Prevention Talk: April 2020
Helen M. Exum, BS, Senior Prevention Educator
Twin County Recovery Services, Inc.
April 7, 2020
Striking a Balance
April is “National Alcohol Awareness Month.”? Why not let this year be the year that each of us spends time reflecting on our personal relationship with alcohol? Think about what we should be aware of, and how aware we really are. A quick inventory of our use of alcohol and the effects it has on our lives might shed some light on issues we ordinarily ignore or are unaware of. Awareness requires us to ask ourselves a few simple questions about the role alcohol plays in our lives. Consider asking: How important is alcohol in my life? How often do I drink? How many drinks do I have? Has alcohol adversely affected my personal, work, or social life? The answers to these questions can motivate us to reach out for help with any problems that may exist. It’s important to remember that millions of people struggle with alcohol use disorder, and millions fall in the low and high- risk categories of use. This year let’s focus on reducing alcohol consumption. What can we do about reducing the harm from alcohol? Can we strike a balance between abstinence and excess? The word is moderation.
Seven years ago, in Britain Alcohol Change UK introduced “Dry January”. This initiative challenged the public to reduce alcohol consumption by abstaining from alcohol use throughout the month of January. The concept caught on big time. Millions participate. Like any great idea, Dry January has migrated across the Atlantic to our shores where alcohol weary people embraced the new trend. Health conscious Americans realizing the health benefits quickly embraced the concept. Now designated” Dry Moths” are part of the American landscape. Recently Public Health England instituted an initiative for dry weekdays in the hopes of striking a balance and avoiding the potential of over drinking after the dry month. The rest is history. Sober Bars and buzz- free pop-up parties have appeared major cities, around the county. According to the New York Post, “NYC’s sober bar scene is a ‘hip’ oasis for booze-free fun”. People who chose to abstain or to drink moderately, want and deserve to have fun in a cool environment. Non-drinkers want to feel comfortable about ordering a seltzer or a coke. Herbal bars serving teas and botanical tinctures offer other options. On the Lower East Side in NYC a Karaoke lounge offers both alcoholic and non-alcoholic beverages. Thanks to creativity and innovation Mocktails have arrived on the scene. These delicious concoctions are found on menus in bars serving both alcoholic and non-alcoholic drinks. Alcohol -free options has spurred the creation of an entirely new industry. There’s a lesson to be learned from this experiment. People are capable of being social while limiting amounts of or completely abstaining from alcohol.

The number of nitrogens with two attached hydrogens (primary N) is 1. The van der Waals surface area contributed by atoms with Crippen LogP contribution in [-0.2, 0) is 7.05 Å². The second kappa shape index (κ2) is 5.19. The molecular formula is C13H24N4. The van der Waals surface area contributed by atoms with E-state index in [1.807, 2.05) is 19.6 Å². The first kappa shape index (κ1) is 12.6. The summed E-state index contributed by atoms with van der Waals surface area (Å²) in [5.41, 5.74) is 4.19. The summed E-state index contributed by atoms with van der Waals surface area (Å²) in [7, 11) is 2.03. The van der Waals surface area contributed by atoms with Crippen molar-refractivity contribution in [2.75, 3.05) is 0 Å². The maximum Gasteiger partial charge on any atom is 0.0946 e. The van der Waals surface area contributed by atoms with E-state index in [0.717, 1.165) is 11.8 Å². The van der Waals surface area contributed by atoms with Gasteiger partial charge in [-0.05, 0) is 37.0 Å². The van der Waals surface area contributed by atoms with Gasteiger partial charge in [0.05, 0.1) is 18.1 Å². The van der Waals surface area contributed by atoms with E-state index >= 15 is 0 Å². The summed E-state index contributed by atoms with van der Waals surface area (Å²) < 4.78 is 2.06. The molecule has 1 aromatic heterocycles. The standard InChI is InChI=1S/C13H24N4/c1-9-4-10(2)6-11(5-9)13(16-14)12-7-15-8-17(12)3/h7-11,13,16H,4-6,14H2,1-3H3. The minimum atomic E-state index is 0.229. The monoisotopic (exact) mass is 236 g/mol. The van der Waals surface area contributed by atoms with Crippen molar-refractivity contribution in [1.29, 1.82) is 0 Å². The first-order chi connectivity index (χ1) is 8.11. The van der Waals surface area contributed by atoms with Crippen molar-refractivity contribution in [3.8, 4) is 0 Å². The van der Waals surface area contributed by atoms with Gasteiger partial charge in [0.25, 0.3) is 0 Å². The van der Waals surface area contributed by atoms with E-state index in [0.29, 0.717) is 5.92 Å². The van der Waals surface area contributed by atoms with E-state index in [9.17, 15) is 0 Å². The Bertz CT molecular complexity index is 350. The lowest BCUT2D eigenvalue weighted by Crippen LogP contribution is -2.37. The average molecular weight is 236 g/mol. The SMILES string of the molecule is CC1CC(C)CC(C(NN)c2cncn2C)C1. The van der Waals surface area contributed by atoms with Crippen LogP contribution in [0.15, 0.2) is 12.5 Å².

Dr. Richard Visser, from the University of Sussex researched the program over the last seven years and found: Participants over the year following their dry January continued to maintain a reduced level of alcohol even six months after the end of the program. A quarter of those drinking at “harmful” levels before the campaign drank in “low” risk category afterward. Overall health was improved. Cancer markers, cholesterol, blood sugar levels, blood pressure were lowered. Liver functions improved. People reported weight loss and saving substantial amounts of money. Others noticed higher energy levels, sleeping better and feeling healthier in general. By 2018 researchers at the University of Sussex determined that Dry January helps people drink more healthily year-round. These finding are supported by similar research here in the US. As one blogger wrote, “Turns out I didn’t need as much alcohol as I thought”. (Unknown)